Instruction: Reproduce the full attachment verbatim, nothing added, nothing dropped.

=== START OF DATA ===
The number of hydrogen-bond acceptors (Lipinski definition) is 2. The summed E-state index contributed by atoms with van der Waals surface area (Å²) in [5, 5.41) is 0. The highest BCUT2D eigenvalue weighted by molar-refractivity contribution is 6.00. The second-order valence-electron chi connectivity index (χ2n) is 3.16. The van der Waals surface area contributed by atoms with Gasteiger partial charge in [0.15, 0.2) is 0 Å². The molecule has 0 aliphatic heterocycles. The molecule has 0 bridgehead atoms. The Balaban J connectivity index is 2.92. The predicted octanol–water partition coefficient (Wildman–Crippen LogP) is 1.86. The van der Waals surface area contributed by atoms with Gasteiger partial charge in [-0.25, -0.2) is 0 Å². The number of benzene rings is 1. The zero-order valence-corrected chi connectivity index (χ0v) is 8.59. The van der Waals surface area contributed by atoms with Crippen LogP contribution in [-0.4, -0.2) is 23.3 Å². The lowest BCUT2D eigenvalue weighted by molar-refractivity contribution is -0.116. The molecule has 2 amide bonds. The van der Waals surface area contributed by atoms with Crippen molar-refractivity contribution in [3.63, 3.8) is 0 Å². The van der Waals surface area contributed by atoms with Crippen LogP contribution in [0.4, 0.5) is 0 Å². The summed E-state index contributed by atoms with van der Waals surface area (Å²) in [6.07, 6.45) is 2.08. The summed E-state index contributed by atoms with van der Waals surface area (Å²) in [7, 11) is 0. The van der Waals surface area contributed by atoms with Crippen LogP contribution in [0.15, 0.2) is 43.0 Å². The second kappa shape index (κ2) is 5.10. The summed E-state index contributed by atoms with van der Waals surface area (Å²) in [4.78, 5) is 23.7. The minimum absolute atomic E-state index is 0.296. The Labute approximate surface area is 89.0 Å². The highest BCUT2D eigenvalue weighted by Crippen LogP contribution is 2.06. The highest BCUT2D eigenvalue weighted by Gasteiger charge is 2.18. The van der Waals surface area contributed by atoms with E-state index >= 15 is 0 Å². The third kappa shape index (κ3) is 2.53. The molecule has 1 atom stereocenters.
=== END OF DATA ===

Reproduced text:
The number of hydrogen-bond acceptors (Lipinski definition) is 2. The summed E-state index contributed by atoms with van der Waals surface area (Å²) in [5, 5.41) is 0. The highest BCUT2D eigenvalue weighted by molar-refractivity contribution is 6.00. The second-order valence-electron chi connectivity index (χ2n) is 3.16. The van der Waals surface area contributed by atoms with Gasteiger partial charge in [0.15, 0.2) is 0 Å². The molecule has 0 aliphatic heterocycles. The molecule has 0 bridgehead atoms. The Balaban J connectivity index is 2.92. The predicted octanol–water partition coefficient (Wildman–Crippen LogP) is 1.86. The van der Waals surface area contributed by atoms with Gasteiger partial charge in [-0.25, -0.2) is 0 Å². The number of benzene rings is 1. The zero-order valence-corrected chi connectivity index (χ0v) is 8.59. The van der Waals surface area contributed by atoms with Crippen LogP contribution in [-0.4, -0.2) is 23.3 Å². The lowest BCUT2D eigenvalue weighted by molar-refractivity contribution is -0.116. The molecule has 2 amide bonds. The van der Waals surface area contributed by atoms with Crippen molar-refractivity contribution in [3.63, 3.8) is 0 Å². The van der Waals surface area contributed by atoms with Crippen LogP contribution in [0.4, 0.5) is 0 Å². The summed E-state index contributed by atoms with van der Waals surface area (Å²) in [6.07, 6.45) is 2.08. The summed E-state index contributed by atoms with van der Waals surface area (Å²) in [7, 11) is 0. The van der Waals surface area contributed by atoms with Crippen LogP contribution in [0.15, 0.2) is 43.0 Å². The second kappa shape index (κ2) is 5.10. The summed E-state index contributed by atoms with van der Waals surface area (Å²) in [4.78, 5) is 23.7. The minimum absolute atomic E-state index is 0.296. The Labute approximate surface area is 89.0 Å². The highest BCUT2D eigenvalue weighted by Crippen LogP contribution is 2.06. The highest BCUT2D eigenvalue weighted by Gasteiger charge is 2.18. The van der Waals surface area contributed by atoms with E-state index >= 15 is 0 Å². The third kappa shape index (κ3) is 2.53. The molecule has 1 atom stereocenters.